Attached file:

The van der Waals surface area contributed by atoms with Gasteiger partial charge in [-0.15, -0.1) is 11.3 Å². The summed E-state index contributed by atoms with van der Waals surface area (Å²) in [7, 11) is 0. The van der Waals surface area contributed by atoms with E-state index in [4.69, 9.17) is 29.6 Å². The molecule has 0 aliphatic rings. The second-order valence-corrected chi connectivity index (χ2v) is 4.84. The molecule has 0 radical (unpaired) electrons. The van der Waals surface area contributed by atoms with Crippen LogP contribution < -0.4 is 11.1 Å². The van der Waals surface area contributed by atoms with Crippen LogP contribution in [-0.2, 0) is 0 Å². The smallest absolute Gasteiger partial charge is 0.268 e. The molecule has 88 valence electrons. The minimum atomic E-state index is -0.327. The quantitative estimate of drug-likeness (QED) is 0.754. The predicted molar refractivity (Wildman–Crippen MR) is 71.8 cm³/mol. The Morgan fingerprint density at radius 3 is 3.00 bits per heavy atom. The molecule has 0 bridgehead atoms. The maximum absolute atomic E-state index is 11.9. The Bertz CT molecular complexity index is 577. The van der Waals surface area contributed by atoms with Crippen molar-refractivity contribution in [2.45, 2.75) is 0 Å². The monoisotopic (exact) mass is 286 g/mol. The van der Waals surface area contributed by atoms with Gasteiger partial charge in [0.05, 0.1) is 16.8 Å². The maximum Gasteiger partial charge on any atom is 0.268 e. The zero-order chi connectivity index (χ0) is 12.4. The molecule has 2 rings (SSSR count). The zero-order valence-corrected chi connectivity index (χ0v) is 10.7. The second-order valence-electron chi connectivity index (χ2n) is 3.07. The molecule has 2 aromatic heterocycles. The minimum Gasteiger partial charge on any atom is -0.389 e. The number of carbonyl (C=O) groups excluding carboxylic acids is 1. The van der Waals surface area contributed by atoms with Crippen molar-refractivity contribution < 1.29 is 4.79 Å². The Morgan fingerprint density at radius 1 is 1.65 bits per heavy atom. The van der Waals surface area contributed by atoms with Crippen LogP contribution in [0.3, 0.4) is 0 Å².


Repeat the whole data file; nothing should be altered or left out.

The van der Waals surface area contributed by atoms with Gasteiger partial charge in [-0.15, -0.1) is 11.3 Å². The summed E-state index contributed by atoms with van der Waals surface area (Å²) in [7, 11) is 0. The van der Waals surface area contributed by atoms with E-state index in [4.69, 9.17) is 29.6 Å². The molecule has 0 aliphatic rings. The second-order valence-corrected chi connectivity index (χ2v) is 4.84. The molecule has 0 radical (unpaired) electrons. The van der Waals surface area contributed by atoms with Crippen LogP contribution < -0.4 is 11.1 Å². The van der Waals surface area contributed by atoms with Crippen LogP contribution in [-0.2, 0) is 0 Å². The smallest absolute Gasteiger partial charge is 0.268 e. The molecule has 88 valence electrons. The minimum atomic E-state index is -0.327. The quantitative estimate of drug-likeness (QED) is 0.754. The predicted molar refractivity (Wildman–Crippen MR) is 71.8 cm³/mol. The Morgan fingerprint density at radius 3 is 3.00 bits per heavy atom. The molecule has 0 bridgehead atoms. The maximum absolute atomic E-state index is 11.9. The Bertz CT molecular complexity index is 577. The van der Waals surface area contributed by atoms with Crippen molar-refractivity contribution in [2.45, 2.75) is 0 Å². The monoisotopic (exact) mass is 286 g/mol. The van der Waals surface area contributed by atoms with Gasteiger partial charge in [0.05, 0.1) is 16.8 Å². The maximum Gasteiger partial charge on any atom is 0.268 e. The zero-order chi connectivity index (χ0) is 12.4. The molecule has 2 rings (SSSR count). The zero-order valence-corrected chi connectivity index (χ0v) is 10.7. The second-order valence-electron chi connectivity index (χ2n) is 3.07. The molecule has 2 aromatic heterocycles. The minimum Gasteiger partial charge on any atom is -0.389 e. The number of carbonyl (C=O) groups excluding carboxylic acids is 1. The van der Waals surface area contributed by atoms with Crippen molar-refractivity contribution < 1.29 is 4.79 Å². The Morgan fingerprint density at radius 1 is 1.65 bits per heavy atom. The van der Waals surface area contributed by atoms with Crippen LogP contribution in [0.3, 0.4) is 0 Å².